The company is now at the building called Superior Battery. Located inside the building were around 80 to 100 tons of lithium batteries on the premises.

According to CBS Chicago, local authorities stated that the evacuation was prompted by lithium batteries catching fire. The burned batteries produced smoke with dangerous particulates due to chemical reactions.

Due to the health risk, officials have evacuated residents on the southeast side of Morris, an area that started from Washington Street as far east as Evergreen Cemetery or the Cemetery Road to the east to Route 47 to the west, and from the railroad tracks on the north to the river on the south.

Morris officials advised residents that if they needed a place to stay, the Grundy County Administration Building located at 1320 Union St. is a reception area. The city of Morris is the county seat of Grundy County.

The evacuation is mandatory for 24 hours and is expected to end at 9 p.m. Wednesday, but it could be extended depending on the conditions and assessment of the emergency crew during their clearing operation.

Residents were also advised to report if they can see and smell smoke. They were advised to immediately self-evacuate and call (815) 941-3408 once they detected smoke.

Furthermore, because the Morris industrial fire involved a lithium fire, emergency crew cannot add water to the flames during their clearing operation. Lithium explodes when it comes into contact with water, which means they need to smother the flames.


 
Nearly 100 Tons of Lithium Batteries Involved in Large Morris Industrial Fire

https://www.nbcchicago.com/news/local/nearly-100-tons-of-lithium-batteries-involved-in-large-morris-industrial-fire/2543694/

June 29, 2021

Nearly 100 tons of lithium batteries were involved in a large industrial fire in southwest suburban Morris Tuesday that led to emergency evacuations and a large-scale response as authorities warned of "highly poisonous" and "very deadly" fumes.

Fire officials initially responded to the blaze around noon in the 900 block of East Benton, where they quickly started fighting flames. But their efforts took a turn when they learned that inside the building on fire were between 80 and 100 tons of lithium batteries, according to Tracey Steffes, fire chief of the Morris Fire Protection & Ambulance District.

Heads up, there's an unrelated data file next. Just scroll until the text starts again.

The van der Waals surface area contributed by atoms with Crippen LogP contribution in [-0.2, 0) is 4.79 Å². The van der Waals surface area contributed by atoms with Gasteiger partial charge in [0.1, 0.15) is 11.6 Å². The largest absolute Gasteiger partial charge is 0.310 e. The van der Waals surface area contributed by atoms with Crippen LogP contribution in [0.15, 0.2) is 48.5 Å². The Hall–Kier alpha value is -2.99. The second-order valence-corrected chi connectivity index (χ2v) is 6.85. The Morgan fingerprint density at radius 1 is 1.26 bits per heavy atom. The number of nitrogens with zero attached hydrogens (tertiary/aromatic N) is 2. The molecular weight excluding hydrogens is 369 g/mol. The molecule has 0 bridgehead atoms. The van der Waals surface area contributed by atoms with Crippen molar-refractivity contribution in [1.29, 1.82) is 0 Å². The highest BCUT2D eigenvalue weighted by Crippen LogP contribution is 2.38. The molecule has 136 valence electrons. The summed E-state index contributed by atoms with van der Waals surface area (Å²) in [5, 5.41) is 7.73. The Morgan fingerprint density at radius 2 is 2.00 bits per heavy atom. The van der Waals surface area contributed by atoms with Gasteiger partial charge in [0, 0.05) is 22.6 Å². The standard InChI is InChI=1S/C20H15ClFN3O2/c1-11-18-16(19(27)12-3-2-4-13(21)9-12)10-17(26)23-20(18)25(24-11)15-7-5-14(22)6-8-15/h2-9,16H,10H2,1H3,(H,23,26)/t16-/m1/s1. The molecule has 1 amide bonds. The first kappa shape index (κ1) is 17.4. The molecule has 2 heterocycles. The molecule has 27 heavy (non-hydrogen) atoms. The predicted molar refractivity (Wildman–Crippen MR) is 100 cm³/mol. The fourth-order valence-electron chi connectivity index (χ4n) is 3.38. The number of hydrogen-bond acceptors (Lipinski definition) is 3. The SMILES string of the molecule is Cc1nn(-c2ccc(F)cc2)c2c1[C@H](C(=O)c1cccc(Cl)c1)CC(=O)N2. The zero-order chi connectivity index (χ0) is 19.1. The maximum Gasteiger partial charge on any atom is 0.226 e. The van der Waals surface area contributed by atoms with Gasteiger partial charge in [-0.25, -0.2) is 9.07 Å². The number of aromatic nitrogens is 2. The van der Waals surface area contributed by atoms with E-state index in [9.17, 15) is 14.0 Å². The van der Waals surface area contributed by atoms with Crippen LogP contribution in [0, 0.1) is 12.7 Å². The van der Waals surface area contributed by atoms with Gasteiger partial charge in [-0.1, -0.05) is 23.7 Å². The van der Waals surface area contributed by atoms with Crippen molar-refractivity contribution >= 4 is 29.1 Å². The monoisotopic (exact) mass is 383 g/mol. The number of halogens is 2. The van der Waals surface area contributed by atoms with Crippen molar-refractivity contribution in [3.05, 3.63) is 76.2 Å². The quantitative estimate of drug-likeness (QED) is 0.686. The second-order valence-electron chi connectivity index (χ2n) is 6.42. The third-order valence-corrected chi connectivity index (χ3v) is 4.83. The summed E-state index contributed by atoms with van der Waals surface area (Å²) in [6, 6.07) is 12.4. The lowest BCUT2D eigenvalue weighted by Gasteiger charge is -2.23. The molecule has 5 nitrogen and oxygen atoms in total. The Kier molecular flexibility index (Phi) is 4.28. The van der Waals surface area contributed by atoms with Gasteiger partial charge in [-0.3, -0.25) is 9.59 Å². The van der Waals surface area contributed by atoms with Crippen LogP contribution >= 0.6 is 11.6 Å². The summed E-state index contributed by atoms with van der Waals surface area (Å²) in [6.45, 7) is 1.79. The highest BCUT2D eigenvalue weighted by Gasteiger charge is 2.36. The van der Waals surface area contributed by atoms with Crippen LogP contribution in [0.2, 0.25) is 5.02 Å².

"We were advised that we're dealing with between 80 and 100 tons of lithium batteries, so around 180,000 pounds to 200,000 pounds of lithium batteries," Steffes said. "These batteries range in size from your cell phone to a little bigger than a car battery and as these batteries get wet, they short out and they ignite and explode. And that's the problem we're having. So we started our initial attack with water, and then we learned very quickly that that was not going to be a good avenue for extinguishment for this fire."

Firefighters were forced to back away from the building and stop using water.

"The biggest hazard we're dealing with right now is the smoke or the fumes from this fire," Steffes said. "This gas is highly poisonous, it's very deadly."

Emergency evacuations were ordered in parts of Morris due to the dangerous fumes.

The Grundy County IL Emergency Management Agency ordered anyone who lives in the 900 blocks of Benton, Douglas or Armstrong streets as well as those who live on East Street to "please evacuate your residence now."

"There is an industrial fire to the south," the alert read.

Those in need of a place to go were urged to head to the Grundy County Administration building located at 1320 Union St.

No injuries had been reported in the incident, according to Steffes, who credited resources brought to Illinois due to a chemical plant fire in Rockton with helping in the latest situation.

"One good thing about the Rockton fire is there's been some resources very close to us that would not have been here if the Rockton fire hadn't happened," Steffes said.

He noted, however, that the Morris incident is on a "much, much smaller scale" and "different" from the Rockton plant fire.